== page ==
I was particularly impressed by the work of Victor Muchin (b. 1949), who grew up in Tajikistan and immigrated to Israel in 1992. His style is realistic, with surrealistic influences, and his paintings are done from life, not from photos. Four works were shown in the exhibition, and I hope to be able to see more of his work in the future.
The other artists represented were: Andrei Chrenekov, who was born in Russia in 1969 and immigrated to Israel at an early age. He is an artist, graphic designer and also works as a set designer in cinema and television. His style was a bit more impressionistic. This view of the wooded slopes of the Carmel is the sort of panorama I often see from various parts of the city.
Oxana Molojanova was born in Kiev in 1964 and has been living in Israel since 1995. I understand that she has only been painting for the past six years or so, and has not had formal training. Her paintings were impressionistic, and characterized by vivid colours. Here she depicts some of the typical old houses and stairways of Haifa.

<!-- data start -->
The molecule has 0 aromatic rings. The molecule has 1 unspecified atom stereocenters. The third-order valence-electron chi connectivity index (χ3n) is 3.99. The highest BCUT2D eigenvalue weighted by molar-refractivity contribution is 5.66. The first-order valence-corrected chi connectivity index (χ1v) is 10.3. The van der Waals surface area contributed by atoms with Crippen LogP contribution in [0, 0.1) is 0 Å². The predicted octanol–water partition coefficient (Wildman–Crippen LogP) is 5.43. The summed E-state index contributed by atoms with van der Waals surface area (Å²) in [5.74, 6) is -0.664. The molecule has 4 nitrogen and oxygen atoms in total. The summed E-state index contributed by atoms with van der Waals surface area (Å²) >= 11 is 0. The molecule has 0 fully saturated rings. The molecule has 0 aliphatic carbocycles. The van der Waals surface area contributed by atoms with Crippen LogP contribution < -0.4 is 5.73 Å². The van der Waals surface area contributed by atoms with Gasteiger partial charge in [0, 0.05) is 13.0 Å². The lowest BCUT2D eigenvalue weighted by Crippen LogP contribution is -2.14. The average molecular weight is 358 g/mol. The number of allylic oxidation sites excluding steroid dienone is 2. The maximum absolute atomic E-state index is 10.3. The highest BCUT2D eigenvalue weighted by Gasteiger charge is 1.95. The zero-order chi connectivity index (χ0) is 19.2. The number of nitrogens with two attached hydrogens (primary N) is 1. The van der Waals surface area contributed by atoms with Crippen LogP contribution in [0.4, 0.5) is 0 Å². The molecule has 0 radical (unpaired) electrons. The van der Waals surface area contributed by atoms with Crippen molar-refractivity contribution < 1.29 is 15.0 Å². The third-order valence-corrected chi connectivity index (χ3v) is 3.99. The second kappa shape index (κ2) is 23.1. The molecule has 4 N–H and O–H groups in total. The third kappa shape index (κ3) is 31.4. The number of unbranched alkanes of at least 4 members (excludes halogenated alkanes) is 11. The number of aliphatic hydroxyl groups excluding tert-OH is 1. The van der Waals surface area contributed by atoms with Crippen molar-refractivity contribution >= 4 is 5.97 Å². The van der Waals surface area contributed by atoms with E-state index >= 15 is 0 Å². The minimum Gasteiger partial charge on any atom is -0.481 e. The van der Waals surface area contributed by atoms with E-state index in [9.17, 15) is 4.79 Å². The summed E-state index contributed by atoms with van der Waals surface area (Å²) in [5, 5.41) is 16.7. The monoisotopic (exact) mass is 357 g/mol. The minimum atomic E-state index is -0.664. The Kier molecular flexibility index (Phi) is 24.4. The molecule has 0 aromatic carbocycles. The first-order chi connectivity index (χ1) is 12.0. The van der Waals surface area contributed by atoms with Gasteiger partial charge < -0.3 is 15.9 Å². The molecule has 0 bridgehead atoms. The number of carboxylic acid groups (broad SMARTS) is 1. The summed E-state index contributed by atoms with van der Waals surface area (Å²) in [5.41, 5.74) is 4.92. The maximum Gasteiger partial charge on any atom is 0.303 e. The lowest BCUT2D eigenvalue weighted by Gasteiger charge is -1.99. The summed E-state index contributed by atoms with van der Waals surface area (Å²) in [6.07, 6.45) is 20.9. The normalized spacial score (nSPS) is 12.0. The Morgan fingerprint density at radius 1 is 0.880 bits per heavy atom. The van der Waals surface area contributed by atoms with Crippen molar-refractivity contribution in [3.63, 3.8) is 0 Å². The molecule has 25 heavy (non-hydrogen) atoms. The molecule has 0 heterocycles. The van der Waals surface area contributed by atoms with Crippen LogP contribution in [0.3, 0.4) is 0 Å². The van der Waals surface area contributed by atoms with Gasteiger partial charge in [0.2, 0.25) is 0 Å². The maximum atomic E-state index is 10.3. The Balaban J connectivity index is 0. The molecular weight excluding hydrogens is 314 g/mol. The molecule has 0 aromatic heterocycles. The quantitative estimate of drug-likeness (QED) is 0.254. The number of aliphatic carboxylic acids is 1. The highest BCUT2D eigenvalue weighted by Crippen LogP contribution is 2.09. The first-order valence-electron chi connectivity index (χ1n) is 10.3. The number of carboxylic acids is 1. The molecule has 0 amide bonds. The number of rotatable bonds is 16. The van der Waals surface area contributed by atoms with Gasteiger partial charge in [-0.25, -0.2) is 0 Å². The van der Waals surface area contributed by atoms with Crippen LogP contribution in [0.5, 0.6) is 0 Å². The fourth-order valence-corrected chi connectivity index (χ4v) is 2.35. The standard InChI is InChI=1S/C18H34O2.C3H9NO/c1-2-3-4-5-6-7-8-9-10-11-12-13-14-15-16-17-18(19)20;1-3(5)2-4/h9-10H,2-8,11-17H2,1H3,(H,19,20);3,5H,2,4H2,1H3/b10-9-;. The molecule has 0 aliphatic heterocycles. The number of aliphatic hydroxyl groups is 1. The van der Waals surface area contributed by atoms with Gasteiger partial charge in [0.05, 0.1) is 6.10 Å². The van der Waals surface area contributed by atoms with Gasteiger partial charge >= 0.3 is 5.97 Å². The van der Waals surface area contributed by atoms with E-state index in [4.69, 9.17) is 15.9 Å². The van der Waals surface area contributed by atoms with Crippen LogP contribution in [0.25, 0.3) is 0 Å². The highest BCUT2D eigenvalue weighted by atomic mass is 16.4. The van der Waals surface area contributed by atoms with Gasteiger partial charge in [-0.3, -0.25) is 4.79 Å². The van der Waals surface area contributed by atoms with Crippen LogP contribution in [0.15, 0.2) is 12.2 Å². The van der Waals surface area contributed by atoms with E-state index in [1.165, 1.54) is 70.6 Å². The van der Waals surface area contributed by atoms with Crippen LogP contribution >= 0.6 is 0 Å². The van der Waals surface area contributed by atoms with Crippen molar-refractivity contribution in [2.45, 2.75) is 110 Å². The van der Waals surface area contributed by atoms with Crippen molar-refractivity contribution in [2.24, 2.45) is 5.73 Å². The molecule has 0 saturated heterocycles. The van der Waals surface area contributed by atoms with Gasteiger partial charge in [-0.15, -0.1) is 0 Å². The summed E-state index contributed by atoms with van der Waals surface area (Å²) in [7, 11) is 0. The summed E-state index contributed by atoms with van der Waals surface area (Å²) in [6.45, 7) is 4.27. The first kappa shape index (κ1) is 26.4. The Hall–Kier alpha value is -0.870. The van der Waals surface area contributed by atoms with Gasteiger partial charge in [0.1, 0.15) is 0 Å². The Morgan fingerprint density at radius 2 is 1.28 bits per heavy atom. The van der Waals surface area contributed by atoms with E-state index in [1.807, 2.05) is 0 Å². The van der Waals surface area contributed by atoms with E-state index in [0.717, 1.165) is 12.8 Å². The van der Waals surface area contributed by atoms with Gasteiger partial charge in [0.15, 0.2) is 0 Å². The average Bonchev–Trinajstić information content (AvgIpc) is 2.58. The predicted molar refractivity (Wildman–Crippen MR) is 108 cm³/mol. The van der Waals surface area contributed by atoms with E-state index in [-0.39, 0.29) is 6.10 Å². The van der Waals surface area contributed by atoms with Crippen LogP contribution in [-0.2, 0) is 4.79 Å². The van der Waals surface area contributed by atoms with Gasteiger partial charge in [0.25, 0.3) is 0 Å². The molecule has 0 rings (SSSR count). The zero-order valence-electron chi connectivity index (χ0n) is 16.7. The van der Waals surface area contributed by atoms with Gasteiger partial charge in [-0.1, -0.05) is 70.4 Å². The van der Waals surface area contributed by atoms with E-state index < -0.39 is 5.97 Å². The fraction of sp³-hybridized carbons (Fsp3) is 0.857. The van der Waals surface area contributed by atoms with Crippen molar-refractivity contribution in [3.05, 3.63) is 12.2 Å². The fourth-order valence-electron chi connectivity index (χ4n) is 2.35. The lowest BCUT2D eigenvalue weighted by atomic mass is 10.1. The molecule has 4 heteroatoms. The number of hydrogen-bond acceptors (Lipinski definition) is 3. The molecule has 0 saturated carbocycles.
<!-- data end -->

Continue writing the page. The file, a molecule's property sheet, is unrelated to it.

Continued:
Boris Arenhause was born in the Ukraine in 1938 and came to Israel in 1994. His painting shows a view towards the Haifa port, with the sparkles of light echoing the lines of the cranes in the port.
Tatiana Belokonenko has been in Israel since 1999, and is also a designer and set designer. Her paintings are atmospheric. The night view from her home seemed very familiar to me, showing the mixture of trees, houses and lights on the Carmel.
Robert Rozenberg was born in Kazakhstan in 1962 and came to Israel in 1994. His painting of the Kishon port, with a view of Mount Carmel in the background, was the only picture really showing the sea and Haifa's maritime aspect.
I highly recommend this exhibition, which will be open until September 11, 2009, at Karo Arts Gallery, 19 Jerusalem St., Haifa. The gallery itself is in a lovely building in the historic Hadar neighbourhood.